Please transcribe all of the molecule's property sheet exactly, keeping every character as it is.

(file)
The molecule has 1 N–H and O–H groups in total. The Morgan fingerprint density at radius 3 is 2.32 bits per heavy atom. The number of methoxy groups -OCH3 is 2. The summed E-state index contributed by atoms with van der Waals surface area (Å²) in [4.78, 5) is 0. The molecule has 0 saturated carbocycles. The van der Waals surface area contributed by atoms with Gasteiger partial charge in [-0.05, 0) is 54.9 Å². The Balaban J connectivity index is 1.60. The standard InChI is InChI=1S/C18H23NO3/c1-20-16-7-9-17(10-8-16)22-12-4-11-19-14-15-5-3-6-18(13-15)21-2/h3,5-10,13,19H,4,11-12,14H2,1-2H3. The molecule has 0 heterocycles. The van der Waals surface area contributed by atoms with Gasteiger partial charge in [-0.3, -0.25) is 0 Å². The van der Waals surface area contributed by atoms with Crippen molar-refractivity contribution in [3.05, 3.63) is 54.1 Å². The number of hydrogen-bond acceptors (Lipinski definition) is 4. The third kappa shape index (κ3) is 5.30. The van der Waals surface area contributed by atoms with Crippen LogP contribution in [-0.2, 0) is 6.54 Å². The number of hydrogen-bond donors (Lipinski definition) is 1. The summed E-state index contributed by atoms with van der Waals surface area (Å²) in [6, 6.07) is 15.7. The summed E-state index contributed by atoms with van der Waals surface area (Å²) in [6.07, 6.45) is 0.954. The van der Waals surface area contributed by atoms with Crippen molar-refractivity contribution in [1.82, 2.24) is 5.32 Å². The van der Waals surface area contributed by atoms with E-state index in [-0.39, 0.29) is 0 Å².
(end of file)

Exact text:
The molecule has 1 N–H and O–H groups in total. The Morgan fingerprint density at radius 3 is 2.32 bits per heavy atom. The number of methoxy groups -OCH3 is 2. The summed E-state index contributed by atoms with van der Waals surface area (Å²) in [4.78, 5) is 0. The molecule has 0 saturated carbocycles. The van der Waals surface area contributed by atoms with Gasteiger partial charge in [-0.05, 0) is 54.9 Å². The Balaban J connectivity index is 1.60. The standard InChI is InChI=1S/C18H23NO3/c1-20-16-7-9-17(10-8-16)22-12-4-11-19-14-15-5-3-6-18(13-15)21-2/h3,5-10,13,19H,4,11-12,14H2,1-2H3. The molecule has 0 heterocycles. The van der Waals surface area contributed by atoms with Gasteiger partial charge in [-0.3, -0.25) is 0 Å². The van der Waals surface area contributed by atoms with Crippen molar-refractivity contribution in [3.05, 3.63) is 54.1 Å². The number of hydrogen-bond acceptors (Lipinski definition) is 4. The third kappa shape index (κ3) is 5.30. The van der Waals surface area contributed by atoms with Crippen LogP contribution in [-0.2, 0) is 6.54 Å². The number of hydrogen-bond donors (Lipinski definition) is 1. The summed E-state index contributed by atoms with van der Waals surface area (Å²) in [6, 6.07) is 15.7. The summed E-state index contributed by atoms with van der Waals surface area (Å²) in [6.07, 6.45) is 0.954. The van der Waals surface area contributed by atoms with Crippen molar-refractivity contribution in [1.82, 2.24) is 5.32 Å². The van der Waals surface area contributed by atoms with E-state index in [-0.39, 0.29) is 0 Å².